SINGULAIR (Montelukast)

Resp Clinic Doctor has put me on these, take one 10 mg Tablet 20 minutes before bedtime, to help my breathing/ get a better/unbroken nights sleep.

Chemist took me into the privacy booth and explained that its a new Drug and they would contact me after two weeks to see how I am getting on.

Also warning me about some of the possible *side effects and then asking me to sign a form stating that he had done so.

*Nightmares, disturbed sleep and **Oral Thrush being some of them. **AAARRRGGHHH! don't want that again if I can help it!

Apparently (so said he) its usually given to children (a lower dose)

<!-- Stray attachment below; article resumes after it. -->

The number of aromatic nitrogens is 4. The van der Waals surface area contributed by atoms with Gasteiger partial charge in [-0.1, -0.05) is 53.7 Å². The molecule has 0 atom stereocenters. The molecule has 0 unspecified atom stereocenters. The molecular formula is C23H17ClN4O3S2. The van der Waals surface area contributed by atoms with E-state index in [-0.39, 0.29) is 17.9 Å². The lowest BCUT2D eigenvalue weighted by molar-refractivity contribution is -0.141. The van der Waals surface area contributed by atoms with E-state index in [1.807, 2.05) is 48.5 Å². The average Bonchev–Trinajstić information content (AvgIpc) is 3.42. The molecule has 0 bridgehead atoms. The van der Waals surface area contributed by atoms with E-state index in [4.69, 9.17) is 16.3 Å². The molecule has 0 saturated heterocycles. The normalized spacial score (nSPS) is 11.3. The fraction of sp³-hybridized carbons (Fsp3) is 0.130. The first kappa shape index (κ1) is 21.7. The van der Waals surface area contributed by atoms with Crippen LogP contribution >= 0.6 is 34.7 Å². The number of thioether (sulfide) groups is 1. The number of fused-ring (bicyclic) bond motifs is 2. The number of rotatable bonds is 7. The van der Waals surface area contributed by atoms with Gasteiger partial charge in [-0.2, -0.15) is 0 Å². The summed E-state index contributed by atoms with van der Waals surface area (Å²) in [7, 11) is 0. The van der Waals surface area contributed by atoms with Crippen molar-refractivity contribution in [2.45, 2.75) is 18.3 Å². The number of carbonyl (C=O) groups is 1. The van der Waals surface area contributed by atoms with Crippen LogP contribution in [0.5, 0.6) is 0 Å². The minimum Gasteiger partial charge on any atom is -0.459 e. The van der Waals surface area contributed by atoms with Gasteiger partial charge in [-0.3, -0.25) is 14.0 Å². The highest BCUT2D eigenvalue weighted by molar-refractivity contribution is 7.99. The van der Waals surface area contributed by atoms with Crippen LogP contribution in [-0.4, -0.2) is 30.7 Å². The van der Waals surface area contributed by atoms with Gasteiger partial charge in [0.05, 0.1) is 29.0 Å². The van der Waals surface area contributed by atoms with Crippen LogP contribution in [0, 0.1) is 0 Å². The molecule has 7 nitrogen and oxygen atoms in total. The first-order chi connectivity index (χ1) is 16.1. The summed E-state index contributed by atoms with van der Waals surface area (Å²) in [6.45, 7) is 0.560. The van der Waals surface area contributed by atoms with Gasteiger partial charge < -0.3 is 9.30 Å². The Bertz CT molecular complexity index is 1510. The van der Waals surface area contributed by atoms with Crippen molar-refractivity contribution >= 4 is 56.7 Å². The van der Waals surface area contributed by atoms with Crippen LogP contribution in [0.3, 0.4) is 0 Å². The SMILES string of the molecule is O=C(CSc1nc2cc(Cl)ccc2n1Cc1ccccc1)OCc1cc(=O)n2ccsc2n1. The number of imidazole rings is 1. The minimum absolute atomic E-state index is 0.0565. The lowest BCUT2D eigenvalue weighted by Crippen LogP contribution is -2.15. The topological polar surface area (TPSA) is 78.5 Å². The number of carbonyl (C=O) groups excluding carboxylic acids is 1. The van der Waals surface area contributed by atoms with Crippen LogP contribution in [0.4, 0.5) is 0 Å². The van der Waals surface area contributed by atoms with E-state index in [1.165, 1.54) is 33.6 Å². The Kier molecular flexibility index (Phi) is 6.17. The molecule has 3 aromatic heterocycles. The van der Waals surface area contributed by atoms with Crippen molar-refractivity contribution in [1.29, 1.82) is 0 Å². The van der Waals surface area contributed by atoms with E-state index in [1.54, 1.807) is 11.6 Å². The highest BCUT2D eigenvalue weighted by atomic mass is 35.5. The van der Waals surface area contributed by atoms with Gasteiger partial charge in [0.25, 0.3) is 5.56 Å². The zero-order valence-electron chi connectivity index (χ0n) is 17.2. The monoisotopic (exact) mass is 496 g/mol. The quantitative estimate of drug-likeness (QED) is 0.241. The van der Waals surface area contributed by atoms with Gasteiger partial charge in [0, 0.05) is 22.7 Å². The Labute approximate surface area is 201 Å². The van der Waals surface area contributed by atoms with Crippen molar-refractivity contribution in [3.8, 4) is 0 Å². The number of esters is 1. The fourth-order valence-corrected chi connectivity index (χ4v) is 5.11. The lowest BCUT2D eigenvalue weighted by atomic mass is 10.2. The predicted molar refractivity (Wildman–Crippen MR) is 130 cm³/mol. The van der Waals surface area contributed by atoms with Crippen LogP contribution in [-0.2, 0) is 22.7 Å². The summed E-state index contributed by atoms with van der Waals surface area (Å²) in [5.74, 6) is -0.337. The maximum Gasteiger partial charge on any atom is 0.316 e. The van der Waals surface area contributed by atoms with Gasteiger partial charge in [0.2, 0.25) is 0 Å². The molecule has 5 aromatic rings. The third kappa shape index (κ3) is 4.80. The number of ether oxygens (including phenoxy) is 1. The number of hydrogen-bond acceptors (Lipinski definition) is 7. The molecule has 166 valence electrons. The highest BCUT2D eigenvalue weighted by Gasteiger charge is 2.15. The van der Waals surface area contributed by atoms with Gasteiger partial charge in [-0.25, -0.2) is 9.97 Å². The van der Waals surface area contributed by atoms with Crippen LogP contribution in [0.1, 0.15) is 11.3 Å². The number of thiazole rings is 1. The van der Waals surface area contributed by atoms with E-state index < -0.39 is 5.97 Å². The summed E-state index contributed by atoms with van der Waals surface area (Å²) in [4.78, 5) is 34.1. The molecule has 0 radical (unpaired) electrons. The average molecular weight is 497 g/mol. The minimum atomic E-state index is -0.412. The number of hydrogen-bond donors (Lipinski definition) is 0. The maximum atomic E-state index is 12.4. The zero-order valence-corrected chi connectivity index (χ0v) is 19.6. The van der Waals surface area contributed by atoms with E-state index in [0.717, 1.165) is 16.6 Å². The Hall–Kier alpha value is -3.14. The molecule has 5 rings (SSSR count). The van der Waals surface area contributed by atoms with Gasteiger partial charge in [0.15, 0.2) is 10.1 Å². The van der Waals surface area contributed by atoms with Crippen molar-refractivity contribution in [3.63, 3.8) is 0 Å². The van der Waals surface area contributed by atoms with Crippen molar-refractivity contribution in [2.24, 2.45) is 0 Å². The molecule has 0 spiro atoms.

Have read the enclosed leaflet of possible/uncommon/rare side effects.

Anyone out there on/been on them/ had any problems?

Maybe I should just stop reading leaflets!

woodshaper

12 Replies

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  • DONT STOP READING LEAFLETS!!!!!!!!!!! My GP gave me a medication for another complaint that could have killed me except I read the leaflet and got back in touch with the surgery.

  • It's not long ago that the original patent expired, bringing into the market some generic versions of Montelukast, apart from the brand name one we have known for a while as Singulair.

    The Medicines and Healthcare products Regulatory Agency (MHRA), a UK Government department, have checked these out for use, and approved them - see mhra.gov.uk/Safetyinformati... for a list of the alternatives, and their findings.